While the Old Hollywood icon’s public persona was that of a “dumb blonde,” that couldn’t be further from the truth.
An icon of mid-century Hollywood glamor, Marilyn Monroe continues to inspire young starlets and the fashionably inclined everywhere almost 60 years after her death. However, her platinum blonde hair, winning smile, and curvaceous body were only pieces of the puzzle that made her her. In truth, the image of Monroe that many remember today is the manufactured product of good marketing and careful narrative shaping.
Turn the clock back to 1953. Hugh Hefner launched his debut issue of Playboy with “the Marilyn Monroe nude” front and center, but what many people don’t know is that the actress never posed for Hefner—the two never actually met—or the shoot. Instead, the photographs came from a pin-up photo shoot she did with photographer Tom Kelley four years earlier before her acting career had taken off. She made $50 from the photos which Kelley later sold to Western Lithograph Co. for $900, from which Hefner purchased the rights to them for $500.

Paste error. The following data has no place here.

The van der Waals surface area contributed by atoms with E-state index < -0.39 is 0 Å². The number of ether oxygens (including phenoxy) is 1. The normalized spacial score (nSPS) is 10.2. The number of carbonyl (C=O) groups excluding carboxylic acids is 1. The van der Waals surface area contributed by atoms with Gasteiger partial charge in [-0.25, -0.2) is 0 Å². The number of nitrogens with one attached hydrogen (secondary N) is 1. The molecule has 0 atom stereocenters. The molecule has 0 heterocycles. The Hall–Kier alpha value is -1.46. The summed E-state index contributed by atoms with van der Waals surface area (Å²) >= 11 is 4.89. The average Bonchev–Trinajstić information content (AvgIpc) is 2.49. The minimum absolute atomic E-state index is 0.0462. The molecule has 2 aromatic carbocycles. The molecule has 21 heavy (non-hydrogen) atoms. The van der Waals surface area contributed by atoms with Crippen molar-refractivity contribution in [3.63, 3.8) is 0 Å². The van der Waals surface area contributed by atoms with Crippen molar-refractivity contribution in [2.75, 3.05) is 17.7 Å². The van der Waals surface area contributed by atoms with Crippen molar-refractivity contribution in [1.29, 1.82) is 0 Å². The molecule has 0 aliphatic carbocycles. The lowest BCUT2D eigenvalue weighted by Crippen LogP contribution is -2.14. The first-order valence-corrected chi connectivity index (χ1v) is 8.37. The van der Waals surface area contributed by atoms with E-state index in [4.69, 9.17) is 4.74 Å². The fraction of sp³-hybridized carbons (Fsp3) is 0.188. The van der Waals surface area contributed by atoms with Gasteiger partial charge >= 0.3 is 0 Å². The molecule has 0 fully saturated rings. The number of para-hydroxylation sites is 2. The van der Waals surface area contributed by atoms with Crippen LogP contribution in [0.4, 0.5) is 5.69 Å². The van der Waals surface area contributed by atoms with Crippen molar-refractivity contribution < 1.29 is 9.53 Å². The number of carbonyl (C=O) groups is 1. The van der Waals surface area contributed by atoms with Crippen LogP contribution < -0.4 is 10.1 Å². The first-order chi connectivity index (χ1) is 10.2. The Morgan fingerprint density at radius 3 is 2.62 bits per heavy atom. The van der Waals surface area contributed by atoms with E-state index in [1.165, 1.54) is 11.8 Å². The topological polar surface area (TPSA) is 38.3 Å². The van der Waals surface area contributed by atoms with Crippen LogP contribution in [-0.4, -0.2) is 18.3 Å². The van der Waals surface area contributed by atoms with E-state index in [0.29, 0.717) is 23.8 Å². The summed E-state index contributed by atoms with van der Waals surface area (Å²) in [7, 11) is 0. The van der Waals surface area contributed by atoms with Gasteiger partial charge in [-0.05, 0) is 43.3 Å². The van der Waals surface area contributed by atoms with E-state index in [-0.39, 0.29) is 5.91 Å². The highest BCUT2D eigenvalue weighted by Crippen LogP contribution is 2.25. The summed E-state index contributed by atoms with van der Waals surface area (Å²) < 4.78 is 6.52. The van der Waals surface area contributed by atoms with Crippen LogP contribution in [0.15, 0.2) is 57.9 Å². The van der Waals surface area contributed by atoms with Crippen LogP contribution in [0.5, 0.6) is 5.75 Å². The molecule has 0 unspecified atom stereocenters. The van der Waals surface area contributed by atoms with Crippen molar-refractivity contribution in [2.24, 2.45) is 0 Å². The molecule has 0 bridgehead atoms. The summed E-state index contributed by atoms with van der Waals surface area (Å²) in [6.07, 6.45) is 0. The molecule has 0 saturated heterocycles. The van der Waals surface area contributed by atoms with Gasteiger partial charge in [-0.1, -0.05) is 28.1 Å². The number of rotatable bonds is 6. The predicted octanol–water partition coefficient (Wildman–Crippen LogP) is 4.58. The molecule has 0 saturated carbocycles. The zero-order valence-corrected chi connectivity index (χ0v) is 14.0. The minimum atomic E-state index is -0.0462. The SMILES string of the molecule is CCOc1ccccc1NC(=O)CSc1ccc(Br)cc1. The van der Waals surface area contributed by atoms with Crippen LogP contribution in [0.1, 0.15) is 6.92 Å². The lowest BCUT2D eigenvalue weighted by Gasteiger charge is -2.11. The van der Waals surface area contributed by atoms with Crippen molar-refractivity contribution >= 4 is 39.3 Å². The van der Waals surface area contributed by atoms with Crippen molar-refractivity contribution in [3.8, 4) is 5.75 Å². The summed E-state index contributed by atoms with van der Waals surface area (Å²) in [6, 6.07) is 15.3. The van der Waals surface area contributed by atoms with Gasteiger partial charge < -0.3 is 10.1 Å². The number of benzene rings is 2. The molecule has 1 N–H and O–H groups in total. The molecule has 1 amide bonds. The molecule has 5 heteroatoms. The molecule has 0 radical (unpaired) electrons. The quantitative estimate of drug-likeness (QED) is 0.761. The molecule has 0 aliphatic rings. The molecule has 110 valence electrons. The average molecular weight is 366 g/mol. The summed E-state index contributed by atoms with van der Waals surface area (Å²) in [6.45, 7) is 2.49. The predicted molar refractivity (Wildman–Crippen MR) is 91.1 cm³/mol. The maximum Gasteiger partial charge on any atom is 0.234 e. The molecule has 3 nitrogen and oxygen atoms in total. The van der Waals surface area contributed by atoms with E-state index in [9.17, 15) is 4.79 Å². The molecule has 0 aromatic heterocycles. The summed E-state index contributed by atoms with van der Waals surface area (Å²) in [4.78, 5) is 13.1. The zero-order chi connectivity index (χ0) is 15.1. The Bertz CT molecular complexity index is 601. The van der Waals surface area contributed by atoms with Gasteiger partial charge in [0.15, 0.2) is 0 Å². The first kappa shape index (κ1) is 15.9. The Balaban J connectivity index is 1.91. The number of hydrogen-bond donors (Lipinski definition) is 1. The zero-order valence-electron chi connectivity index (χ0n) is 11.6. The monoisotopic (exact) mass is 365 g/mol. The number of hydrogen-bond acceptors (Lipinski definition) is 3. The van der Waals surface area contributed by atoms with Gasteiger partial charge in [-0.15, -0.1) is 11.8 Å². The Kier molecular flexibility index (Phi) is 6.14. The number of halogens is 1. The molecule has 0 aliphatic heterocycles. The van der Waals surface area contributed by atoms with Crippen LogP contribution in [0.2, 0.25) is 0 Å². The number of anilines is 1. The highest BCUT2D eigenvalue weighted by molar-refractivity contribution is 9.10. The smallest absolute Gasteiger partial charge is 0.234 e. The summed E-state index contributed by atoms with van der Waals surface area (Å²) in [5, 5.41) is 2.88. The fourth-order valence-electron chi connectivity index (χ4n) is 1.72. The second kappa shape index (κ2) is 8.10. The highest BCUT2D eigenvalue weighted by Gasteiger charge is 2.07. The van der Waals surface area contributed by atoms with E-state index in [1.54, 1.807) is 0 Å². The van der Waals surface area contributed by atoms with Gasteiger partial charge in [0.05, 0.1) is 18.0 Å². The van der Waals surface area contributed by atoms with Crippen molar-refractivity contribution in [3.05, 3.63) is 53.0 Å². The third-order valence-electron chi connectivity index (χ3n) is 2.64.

Monroe was never compensated and did not consent to the use of the images, nor was she legally required to. Not only were these intimate photographs o her body bought and sold without her permission, but under one of the photos, the magazine read, “There were actually two poses shot au naturel back in ’49, just before the gorgeous blonde got her first movie break. When they appeared as calendar art, they helped catapult her to stardom. We’ve selected the better of the two as our first Playboy Sweetheart.”
Original publication 1 June, 2021
Posted on NatCorn 3rd June 2021
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